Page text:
Netball is an extremely fast paced game that places a lot of stress on the feet, ankles and knees. Not only does netball involve sudden stopping and starting, but it also involves a lot of pivoting movements, and then just to make things more stressful on the lower limbs, you are required to combine all these movements after leaping in the air and landing on one foot.

Because of these movements, injuries are quite prevalent, and I recently read that netball is ranked seventh in injuries requiring a visit to a hospital emergency department. This is quite a high ranking when you consider the number of contact sports played in Australia.

However, this netball article is not about managing injuries once they have occurred, it’s about avoiding injury and minimising the predisposing factors that can lead to injury, so let’s get started.

Netball passing the basket.

For simplicity there are three basic foot types

A normal foot, an excessively pronated foot (flat foot) and an excessively supinated foot (high arched foot). If you have normal feet, you’re one of the lucky ones, because if you have flat or high arched feet you will be more prone to injury. Your increase risk of injury occurs because of poor foot function and foot structure.

Podiatrists at my FootDr podiatry centres are highly trained foot professionals, that can easily identify your specific foot type. If you know you have flat feet, or excessively high arched feet, and you feel it may be contributing to certain symptoms, give us a call and make an appointment today.

Whether you’re walking or running, or leaping through the air to catch a ball and landing on one foot, there are certain movements that your foot must go through, movements that Podiatrists class as normal, however with flat and high arched feet these normal movements cannot occur or they occur at the wrong time, therefore predisposing the foot and lower limb to injury. If you’re asking yourself, “What foot type do I have?” then you’re not alone and this is why seeing a Podiatrist is important.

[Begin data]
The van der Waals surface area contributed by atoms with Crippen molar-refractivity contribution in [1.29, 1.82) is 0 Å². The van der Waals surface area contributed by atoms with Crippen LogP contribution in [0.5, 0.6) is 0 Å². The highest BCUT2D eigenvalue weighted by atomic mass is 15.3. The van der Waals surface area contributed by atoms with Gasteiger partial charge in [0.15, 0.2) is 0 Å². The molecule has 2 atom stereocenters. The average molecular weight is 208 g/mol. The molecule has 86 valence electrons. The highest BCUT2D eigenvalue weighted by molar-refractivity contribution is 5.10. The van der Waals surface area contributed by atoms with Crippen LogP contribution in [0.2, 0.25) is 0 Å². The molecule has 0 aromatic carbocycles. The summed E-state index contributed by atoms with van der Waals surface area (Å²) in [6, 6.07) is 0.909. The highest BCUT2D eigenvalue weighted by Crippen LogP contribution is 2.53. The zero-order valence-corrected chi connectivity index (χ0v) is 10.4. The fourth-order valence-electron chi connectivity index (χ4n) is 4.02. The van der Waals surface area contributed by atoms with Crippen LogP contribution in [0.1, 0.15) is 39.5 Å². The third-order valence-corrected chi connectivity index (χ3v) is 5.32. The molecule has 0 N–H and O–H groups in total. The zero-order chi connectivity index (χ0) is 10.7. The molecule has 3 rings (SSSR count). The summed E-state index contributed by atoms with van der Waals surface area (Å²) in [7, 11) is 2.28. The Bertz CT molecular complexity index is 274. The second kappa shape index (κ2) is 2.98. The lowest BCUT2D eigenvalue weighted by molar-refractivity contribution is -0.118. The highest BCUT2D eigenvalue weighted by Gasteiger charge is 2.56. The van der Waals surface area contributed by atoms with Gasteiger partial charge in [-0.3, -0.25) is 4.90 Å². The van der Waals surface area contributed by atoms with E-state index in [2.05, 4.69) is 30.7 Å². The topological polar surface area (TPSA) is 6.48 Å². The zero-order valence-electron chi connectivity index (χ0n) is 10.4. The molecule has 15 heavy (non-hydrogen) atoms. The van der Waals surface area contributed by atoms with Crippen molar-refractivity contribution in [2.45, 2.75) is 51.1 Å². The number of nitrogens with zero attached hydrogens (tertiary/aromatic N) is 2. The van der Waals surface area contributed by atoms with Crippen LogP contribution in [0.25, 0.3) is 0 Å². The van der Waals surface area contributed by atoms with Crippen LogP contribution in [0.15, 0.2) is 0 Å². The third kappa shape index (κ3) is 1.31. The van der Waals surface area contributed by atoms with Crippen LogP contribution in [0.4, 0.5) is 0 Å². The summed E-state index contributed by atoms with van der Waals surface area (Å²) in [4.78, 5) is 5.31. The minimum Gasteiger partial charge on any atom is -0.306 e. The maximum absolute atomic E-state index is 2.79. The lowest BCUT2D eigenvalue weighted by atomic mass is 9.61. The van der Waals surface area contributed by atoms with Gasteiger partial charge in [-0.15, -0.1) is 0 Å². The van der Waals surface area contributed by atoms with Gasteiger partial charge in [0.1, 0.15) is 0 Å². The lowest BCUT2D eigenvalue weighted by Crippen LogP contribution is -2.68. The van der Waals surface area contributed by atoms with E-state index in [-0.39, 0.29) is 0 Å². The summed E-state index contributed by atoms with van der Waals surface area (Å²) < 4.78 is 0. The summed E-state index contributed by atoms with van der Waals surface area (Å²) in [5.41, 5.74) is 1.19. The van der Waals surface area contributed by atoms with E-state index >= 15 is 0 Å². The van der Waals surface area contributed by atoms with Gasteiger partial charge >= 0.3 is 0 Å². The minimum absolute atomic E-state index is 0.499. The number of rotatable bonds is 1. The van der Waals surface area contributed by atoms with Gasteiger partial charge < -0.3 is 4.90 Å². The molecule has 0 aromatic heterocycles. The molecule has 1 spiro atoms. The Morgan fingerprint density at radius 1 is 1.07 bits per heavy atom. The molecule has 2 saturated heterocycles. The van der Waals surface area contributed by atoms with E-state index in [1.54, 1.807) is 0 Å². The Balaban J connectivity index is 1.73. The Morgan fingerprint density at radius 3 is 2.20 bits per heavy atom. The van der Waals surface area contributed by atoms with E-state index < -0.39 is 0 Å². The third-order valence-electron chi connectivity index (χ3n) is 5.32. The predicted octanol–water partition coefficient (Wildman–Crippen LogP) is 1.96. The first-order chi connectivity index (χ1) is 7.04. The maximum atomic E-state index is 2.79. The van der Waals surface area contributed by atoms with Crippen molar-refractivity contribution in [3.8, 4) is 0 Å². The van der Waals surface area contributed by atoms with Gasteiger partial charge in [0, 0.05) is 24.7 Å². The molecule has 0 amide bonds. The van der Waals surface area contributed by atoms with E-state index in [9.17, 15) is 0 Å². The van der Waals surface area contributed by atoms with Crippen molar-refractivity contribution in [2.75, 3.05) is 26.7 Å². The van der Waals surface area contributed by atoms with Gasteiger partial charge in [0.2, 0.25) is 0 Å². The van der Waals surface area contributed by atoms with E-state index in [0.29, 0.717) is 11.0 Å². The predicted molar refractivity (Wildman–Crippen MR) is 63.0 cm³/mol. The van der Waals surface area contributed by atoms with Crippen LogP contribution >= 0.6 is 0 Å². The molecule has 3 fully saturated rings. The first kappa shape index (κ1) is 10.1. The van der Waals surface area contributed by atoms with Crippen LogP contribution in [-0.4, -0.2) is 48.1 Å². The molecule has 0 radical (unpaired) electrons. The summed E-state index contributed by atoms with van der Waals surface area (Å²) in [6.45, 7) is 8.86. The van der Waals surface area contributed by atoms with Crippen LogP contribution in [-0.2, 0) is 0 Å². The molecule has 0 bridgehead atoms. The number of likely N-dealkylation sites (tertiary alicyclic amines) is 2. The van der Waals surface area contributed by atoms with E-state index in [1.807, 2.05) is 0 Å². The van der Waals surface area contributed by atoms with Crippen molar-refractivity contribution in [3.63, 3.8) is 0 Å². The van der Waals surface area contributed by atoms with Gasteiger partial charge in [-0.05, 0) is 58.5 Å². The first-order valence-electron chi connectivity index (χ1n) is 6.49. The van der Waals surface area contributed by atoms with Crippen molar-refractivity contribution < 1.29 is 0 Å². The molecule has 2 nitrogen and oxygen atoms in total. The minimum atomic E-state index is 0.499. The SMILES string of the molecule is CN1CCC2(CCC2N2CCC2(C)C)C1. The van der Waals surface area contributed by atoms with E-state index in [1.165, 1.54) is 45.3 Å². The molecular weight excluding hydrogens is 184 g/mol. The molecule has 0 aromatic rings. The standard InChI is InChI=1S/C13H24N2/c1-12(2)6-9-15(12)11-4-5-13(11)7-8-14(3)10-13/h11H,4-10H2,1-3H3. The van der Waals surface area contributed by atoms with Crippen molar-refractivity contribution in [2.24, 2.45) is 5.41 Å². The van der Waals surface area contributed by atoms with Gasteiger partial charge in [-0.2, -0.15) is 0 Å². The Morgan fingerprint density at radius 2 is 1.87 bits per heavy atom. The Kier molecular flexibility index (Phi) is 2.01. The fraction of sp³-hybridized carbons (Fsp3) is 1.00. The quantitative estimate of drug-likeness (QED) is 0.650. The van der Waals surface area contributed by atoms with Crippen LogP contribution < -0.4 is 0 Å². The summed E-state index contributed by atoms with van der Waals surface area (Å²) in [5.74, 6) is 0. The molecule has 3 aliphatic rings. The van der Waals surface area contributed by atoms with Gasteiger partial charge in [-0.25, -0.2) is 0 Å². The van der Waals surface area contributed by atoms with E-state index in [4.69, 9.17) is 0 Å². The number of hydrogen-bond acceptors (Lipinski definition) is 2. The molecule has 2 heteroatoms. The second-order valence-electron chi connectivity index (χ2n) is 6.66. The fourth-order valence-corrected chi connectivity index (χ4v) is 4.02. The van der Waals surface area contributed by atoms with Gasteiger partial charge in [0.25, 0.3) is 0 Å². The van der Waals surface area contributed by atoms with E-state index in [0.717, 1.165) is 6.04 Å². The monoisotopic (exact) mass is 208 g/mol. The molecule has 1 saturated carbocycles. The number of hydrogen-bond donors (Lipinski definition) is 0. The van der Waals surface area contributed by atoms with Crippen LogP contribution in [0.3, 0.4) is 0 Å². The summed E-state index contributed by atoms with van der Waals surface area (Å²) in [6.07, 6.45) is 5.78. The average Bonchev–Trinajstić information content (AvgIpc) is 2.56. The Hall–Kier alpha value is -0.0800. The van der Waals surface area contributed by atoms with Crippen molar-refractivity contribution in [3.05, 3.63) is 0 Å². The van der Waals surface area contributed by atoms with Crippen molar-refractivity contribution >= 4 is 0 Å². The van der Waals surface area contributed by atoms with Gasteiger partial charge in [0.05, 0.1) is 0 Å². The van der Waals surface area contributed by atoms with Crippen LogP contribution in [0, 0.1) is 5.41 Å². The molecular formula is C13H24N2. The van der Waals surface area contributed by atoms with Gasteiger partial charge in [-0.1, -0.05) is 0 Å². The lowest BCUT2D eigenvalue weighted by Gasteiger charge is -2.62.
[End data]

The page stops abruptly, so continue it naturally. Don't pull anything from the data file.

Controlling abnormal foot movement, while allowing normal foot movement to occur is the key to injury prevention and this can only be achieved by wearing custom made orthotics (foot supports). An orthotic is a specialised in-shoe device that is only made by Podiatrists, and when combined with correct footwear is one of the best preventative measures you can take.

Even though injuries from falls and collisions are common and are often unavoidable, sprains and strains to the foot and lower limbs can be minimised with good preparation, a good level of match fitness, proper warmup and cool down exercises, correct footwear, strapping and most importantly a visit to my FootDr.

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